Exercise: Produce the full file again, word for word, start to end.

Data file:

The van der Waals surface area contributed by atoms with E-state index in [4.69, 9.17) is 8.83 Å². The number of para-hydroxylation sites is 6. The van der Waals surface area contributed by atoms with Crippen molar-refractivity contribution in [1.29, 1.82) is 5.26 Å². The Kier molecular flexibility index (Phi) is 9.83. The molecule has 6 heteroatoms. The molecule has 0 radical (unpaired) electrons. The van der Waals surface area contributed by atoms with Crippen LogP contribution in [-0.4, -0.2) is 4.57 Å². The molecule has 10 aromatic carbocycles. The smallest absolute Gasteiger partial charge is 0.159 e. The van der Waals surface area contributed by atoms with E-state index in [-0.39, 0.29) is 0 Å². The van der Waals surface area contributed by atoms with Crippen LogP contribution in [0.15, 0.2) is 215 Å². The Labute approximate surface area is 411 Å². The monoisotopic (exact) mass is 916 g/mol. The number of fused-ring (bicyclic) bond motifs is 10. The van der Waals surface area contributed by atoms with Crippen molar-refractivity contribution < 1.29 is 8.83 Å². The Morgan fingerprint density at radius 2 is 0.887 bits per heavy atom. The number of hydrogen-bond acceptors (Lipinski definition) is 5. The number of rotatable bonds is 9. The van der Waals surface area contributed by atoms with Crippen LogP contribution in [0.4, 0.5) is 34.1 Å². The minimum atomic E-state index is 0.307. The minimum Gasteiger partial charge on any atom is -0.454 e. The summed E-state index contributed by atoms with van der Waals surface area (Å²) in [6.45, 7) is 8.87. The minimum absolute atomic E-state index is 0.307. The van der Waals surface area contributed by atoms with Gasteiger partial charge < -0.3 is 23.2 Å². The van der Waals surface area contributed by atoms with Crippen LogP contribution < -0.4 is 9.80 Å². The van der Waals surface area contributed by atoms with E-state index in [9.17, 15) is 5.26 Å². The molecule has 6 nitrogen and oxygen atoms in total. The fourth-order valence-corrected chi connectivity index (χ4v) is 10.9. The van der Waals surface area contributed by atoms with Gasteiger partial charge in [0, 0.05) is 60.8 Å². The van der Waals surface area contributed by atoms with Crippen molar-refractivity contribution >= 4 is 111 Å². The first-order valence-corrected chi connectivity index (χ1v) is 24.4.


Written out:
The van der Waals surface area contributed by atoms with E-state index in [4.69, 9.17) is 8.83 Å². The number of para-hydroxylation sites is 6. The van der Waals surface area contributed by atoms with Crippen molar-refractivity contribution in [1.29, 1.82) is 5.26 Å². The Kier molecular flexibility index (Phi) is 9.83. The molecule has 6 heteroatoms. The molecule has 0 radical (unpaired) electrons. The van der Waals surface area contributed by atoms with Crippen LogP contribution in [-0.4, -0.2) is 4.57 Å². The molecule has 10 aromatic carbocycles. The smallest absolute Gasteiger partial charge is 0.159 e. The van der Waals surface area contributed by atoms with E-state index in [-0.39, 0.29) is 0 Å². The van der Waals surface area contributed by atoms with Crippen LogP contribution in [0.15, 0.2) is 215 Å². The Labute approximate surface area is 411 Å². The monoisotopic (exact) mass is 916 g/mol. The number of fused-ring (bicyclic) bond motifs is 10. The van der Waals surface area contributed by atoms with Crippen molar-refractivity contribution < 1.29 is 8.83 Å². The Morgan fingerprint density at radius 2 is 0.887 bits per heavy atom. The number of hydrogen-bond acceptors (Lipinski definition) is 5. The number of rotatable bonds is 9. The van der Waals surface area contributed by atoms with Crippen LogP contribution in [0.4, 0.5) is 34.1 Å². The minimum atomic E-state index is 0.307. The minimum Gasteiger partial charge on any atom is -0.454 e. The summed E-state index contributed by atoms with van der Waals surface area (Å²) in [6.45, 7) is 8.87. The minimum absolute atomic E-state index is 0.307. The van der Waals surface area contributed by atoms with Gasteiger partial charge < -0.3 is 23.2 Å². The van der Waals surface area contributed by atoms with Crippen LogP contribution < -0.4 is 9.80 Å². The van der Waals surface area contributed by atoms with E-state index in [9.17, 15) is 5.26 Å². The molecule has 6 nitrogen and oxygen atoms in total. The fourth-order valence-corrected chi connectivity index (χ4v) is 10.9. The van der Waals surface area contributed by atoms with Gasteiger partial charge in [0, 0.05) is 60.8 Å². The van der Waals surface area contributed by atoms with Crippen molar-refractivity contribution >= 4 is 111 Å². The first-order valence-corrected chi connectivity index (χ1v) is 24.4.